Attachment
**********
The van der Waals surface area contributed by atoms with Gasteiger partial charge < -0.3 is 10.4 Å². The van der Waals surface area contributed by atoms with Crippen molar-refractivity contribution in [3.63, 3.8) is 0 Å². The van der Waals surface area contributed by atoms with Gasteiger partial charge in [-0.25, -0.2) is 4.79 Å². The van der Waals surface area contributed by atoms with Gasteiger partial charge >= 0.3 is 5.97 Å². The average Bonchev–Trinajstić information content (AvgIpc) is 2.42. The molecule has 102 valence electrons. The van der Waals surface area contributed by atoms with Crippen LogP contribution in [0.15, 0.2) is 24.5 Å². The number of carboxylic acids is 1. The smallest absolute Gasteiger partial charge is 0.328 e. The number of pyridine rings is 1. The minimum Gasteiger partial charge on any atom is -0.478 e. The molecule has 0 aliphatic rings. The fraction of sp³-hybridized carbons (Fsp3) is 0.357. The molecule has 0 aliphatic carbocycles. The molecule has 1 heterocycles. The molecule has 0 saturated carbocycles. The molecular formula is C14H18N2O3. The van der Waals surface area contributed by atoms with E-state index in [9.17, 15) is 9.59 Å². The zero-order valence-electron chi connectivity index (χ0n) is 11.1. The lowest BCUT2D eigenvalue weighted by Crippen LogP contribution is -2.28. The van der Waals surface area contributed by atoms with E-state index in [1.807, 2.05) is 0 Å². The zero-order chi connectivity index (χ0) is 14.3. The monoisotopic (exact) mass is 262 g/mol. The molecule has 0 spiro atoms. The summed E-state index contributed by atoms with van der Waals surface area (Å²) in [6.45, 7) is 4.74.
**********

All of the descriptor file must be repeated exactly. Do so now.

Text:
The van der Waals surface area contributed by atoms with Gasteiger partial charge < -0.3 is 10.4 Å². The van der Waals surface area contributed by atoms with Crippen molar-refractivity contribution in [3.63, 3.8) is 0 Å². The van der Waals surface area contributed by atoms with Gasteiger partial charge in [-0.25, -0.2) is 4.79 Å². The van der Waals surface area contributed by atoms with Gasteiger partial charge >= 0.3 is 5.97 Å². The average Bonchev–Trinajstić information content (AvgIpc) is 2.42. The molecule has 102 valence electrons. The van der Waals surface area contributed by atoms with Crippen LogP contribution in [0.15, 0.2) is 24.5 Å². The number of carboxylic acids is 1. The smallest absolute Gasteiger partial charge is 0.328 e. The number of pyridine rings is 1. The minimum Gasteiger partial charge on any atom is -0.478 e. The molecule has 0 aliphatic rings. The fraction of sp³-hybridized carbons (Fsp3) is 0.357. The molecule has 0 aliphatic carbocycles. The molecule has 1 heterocycles. The molecule has 0 saturated carbocycles. The molecular formula is C14H18N2O3. The van der Waals surface area contributed by atoms with E-state index in [9.17, 15) is 9.59 Å². The zero-order valence-electron chi connectivity index (χ0n) is 11.1. The lowest BCUT2D eigenvalue weighted by Crippen LogP contribution is -2.28. The van der Waals surface area contributed by atoms with E-state index in [1.807, 2.05) is 0 Å². The zero-order chi connectivity index (χ0) is 14.3. The monoisotopic (exact) mass is 262 g/mol. The molecule has 0 spiro atoms. The summed E-state index contributed by atoms with van der Waals surface area (Å²) in [6.45, 7) is 4.74.